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A flexible and extensible static content generation framework for .NET (formerly known as Wyam). Releasing soon(ish).
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Statiq Framework


Statiq Framework is a flexible and extensible static content generation framework for .NET. This project is an evolution of Wyam and is planned for official release late 2019.


Statiq Framework is oriented around three main concepts:

  • Documents embody data as it moves through the system. Documents can represent any kind of data and may contain content, metadata, or both. Try not to think of documents and having a one-to-one relationship with files. Some documents may eventually be output as a file while others are intended only for data passing. Documents are immutable and must be cloned to change their content and/or metadata.
  • Modules create, manipulate, and operate on documents. Modules form the logic and processing core of a Statiq Framework application and the framework comes with many modules for performing different operations. You can also easily write your own modules to fully customize generation.
  • Pipelines execute one or more modules in sequence. Pipelines have four phases, any of which may contain a sequence of modules to execute: input, process, transform, output. Pipelines are executed concurrently and can specify dependencies.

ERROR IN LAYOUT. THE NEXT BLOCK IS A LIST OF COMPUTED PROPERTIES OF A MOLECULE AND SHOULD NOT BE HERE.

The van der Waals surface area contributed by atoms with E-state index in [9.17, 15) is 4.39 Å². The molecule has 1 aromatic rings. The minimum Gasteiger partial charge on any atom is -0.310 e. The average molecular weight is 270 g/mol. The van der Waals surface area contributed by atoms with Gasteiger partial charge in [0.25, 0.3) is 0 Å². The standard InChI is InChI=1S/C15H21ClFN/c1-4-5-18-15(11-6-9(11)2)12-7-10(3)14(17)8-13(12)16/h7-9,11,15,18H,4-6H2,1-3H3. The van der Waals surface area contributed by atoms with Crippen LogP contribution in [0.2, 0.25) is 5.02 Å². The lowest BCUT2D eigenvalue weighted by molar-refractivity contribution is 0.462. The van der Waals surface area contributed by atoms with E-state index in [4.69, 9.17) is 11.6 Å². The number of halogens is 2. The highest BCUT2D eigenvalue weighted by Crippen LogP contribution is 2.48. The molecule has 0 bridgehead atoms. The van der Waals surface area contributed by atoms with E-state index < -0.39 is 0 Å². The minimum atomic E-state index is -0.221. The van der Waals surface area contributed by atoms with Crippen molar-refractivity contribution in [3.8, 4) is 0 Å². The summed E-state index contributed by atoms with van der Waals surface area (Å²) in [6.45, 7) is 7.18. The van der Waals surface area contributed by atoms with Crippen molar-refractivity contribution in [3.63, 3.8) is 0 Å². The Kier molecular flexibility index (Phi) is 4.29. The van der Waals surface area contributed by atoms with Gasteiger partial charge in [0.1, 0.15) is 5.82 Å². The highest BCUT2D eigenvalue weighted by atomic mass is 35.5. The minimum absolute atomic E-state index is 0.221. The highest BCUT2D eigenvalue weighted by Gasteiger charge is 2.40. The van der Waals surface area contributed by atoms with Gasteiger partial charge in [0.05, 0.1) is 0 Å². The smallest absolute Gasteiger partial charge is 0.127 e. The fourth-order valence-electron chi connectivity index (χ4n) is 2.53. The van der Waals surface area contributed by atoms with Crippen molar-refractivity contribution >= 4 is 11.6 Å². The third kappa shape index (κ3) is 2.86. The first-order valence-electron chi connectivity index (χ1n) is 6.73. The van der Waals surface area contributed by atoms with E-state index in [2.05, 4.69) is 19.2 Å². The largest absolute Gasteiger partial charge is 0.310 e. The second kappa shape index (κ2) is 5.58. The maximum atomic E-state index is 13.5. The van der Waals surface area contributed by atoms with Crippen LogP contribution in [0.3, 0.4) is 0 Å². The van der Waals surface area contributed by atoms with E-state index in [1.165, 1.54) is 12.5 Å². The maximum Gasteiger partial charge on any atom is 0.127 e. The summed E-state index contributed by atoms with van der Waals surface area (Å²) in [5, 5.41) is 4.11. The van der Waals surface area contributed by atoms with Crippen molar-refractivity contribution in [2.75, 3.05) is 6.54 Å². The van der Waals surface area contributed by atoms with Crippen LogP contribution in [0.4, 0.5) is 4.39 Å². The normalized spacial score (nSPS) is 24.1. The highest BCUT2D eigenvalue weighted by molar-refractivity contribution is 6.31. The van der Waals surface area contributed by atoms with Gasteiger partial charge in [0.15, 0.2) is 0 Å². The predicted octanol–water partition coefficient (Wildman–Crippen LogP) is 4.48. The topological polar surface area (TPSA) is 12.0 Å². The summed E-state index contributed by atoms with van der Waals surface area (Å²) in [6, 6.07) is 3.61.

In many ways, Statiq Framework can be viewed as an implementation of the model-view-controller (MVC) pattern. This analogy can be helpful when figuring out how to apply the different components of the framework. Documents contain the data model, pipelines and modules act as controllers, and your layouts and themes are the view.


The Engine

The core runtime component of a Statiq Framework application is the Engine which contains the collections of pipelines, settings, and services. The term execution is generally used to describe applying pipelines and modules to documents and the primary responsibility of the engine is to determine the pipeline dependency hierarchy and coordinate the execution of pipelines (and their modules).